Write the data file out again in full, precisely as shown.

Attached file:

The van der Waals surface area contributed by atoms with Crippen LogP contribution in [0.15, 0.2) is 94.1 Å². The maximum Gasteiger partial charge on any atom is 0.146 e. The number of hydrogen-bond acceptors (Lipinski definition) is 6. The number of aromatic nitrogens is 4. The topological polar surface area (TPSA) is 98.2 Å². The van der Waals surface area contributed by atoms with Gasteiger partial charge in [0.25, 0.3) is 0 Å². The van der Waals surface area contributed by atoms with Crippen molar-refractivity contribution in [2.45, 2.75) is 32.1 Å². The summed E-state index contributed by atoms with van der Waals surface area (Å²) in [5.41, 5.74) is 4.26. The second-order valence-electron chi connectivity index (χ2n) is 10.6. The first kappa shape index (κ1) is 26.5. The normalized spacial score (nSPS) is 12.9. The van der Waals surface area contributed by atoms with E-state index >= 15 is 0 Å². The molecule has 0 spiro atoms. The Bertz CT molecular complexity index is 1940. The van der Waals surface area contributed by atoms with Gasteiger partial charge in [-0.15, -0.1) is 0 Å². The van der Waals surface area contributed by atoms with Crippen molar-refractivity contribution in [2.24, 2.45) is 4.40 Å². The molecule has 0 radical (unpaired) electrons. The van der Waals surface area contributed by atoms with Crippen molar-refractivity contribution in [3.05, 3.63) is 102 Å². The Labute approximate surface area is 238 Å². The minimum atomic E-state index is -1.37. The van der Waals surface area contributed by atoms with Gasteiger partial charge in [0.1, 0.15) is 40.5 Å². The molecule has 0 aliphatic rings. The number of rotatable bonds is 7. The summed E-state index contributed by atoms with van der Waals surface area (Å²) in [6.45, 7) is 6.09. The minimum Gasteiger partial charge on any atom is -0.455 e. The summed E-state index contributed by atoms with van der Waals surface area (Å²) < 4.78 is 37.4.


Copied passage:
The van der Waals surface area contributed by atoms with Crippen LogP contribution in [0.15, 0.2) is 94.1 Å². The maximum Gasteiger partial charge on any atom is 0.146 e. The number of hydrogen-bond acceptors (Lipinski definition) is 6. The number of aromatic nitrogens is 4. The topological polar surface area (TPSA) is 98.2 Å². The van der Waals surface area contributed by atoms with Gasteiger partial charge in [0.25, 0.3) is 0 Å². The van der Waals surface area contributed by atoms with Crippen molar-refractivity contribution in [2.45, 2.75) is 32.1 Å². The summed E-state index contributed by atoms with van der Waals surface area (Å²) in [5.41, 5.74) is 4.26. The second-order valence-electron chi connectivity index (χ2n) is 10.6. The first kappa shape index (κ1) is 26.5. The normalized spacial score (nSPS) is 12.9. The van der Waals surface area contributed by atoms with E-state index >= 15 is 0 Å². The molecule has 0 spiro atoms. The Bertz CT molecular complexity index is 1940. The van der Waals surface area contributed by atoms with Gasteiger partial charge in [-0.15, -0.1) is 0 Å². The van der Waals surface area contributed by atoms with Crippen molar-refractivity contribution in [2.24, 2.45) is 4.40 Å². The molecule has 0 radical (unpaired) electrons. The van der Waals surface area contributed by atoms with Crippen molar-refractivity contribution in [3.05, 3.63) is 102 Å². The Labute approximate surface area is 238 Å². The minimum atomic E-state index is -1.37. The van der Waals surface area contributed by atoms with Gasteiger partial charge in [0.1, 0.15) is 40.5 Å². The molecule has 0 aliphatic rings. The number of rotatable bonds is 7. The summed E-state index contributed by atoms with van der Waals surface area (Å²) in [6.45, 7) is 6.09. The minimum Gasteiger partial charge on any atom is -0.455 e. The summed E-state index contributed by atoms with van der Waals surface area (Å²) < 4.78 is 37.4.